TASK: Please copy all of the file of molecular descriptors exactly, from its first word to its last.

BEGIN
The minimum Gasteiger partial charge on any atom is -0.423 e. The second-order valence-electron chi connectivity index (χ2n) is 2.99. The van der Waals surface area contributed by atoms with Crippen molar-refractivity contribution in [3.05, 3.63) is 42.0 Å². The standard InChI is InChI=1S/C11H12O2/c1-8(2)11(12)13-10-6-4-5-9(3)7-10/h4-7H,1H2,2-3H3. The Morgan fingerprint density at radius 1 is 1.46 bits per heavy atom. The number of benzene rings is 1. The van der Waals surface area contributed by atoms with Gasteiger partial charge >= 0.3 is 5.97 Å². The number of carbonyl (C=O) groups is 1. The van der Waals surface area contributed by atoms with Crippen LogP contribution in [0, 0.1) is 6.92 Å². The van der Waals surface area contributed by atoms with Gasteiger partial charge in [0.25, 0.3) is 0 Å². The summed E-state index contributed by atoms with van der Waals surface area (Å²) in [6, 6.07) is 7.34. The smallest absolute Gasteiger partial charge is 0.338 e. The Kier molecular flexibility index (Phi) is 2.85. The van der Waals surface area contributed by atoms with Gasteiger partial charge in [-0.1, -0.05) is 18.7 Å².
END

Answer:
The minimum Gasteiger partial charge on any atom is -0.423 e. The second-order valence-electron chi connectivity index (χ2n) is 2.99. The van der Waals surface area contributed by atoms with Crippen molar-refractivity contribution in [3.05, 3.63) is 42.0 Å². The standard InChI is InChI=1S/C11H12O2/c1-8(2)11(12)13-10-6-4-5-9(3)7-10/h4-7H,1H2,2-3H3. The Morgan fingerprint density at radius 1 is 1.46 bits per heavy atom. The number of benzene rings is 1. The van der Waals surface area contributed by atoms with Gasteiger partial charge >= 0.3 is 5.97 Å². The number of carbonyl (C=O) groups is 1. The van der Waals surface area contributed by atoms with Crippen LogP contribution in [0, 0.1) is 6.92 Å². The van der Waals surface area contributed by atoms with Gasteiger partial charge in [0.25, 0.3) is 0 Å². The summed E-state index contributed by atoms with van der Waals surface area (Å²) in [6, 6.07) is 7.34. The smallest absolute Gasteiger partial charge is 0.338 e. The Kier molecular flexibility index (Phi) is 2.85. The van der Waals surface area contributed by atoms with Gasteiger partial charge in [-0.1, -0.05) is 18.7 Å².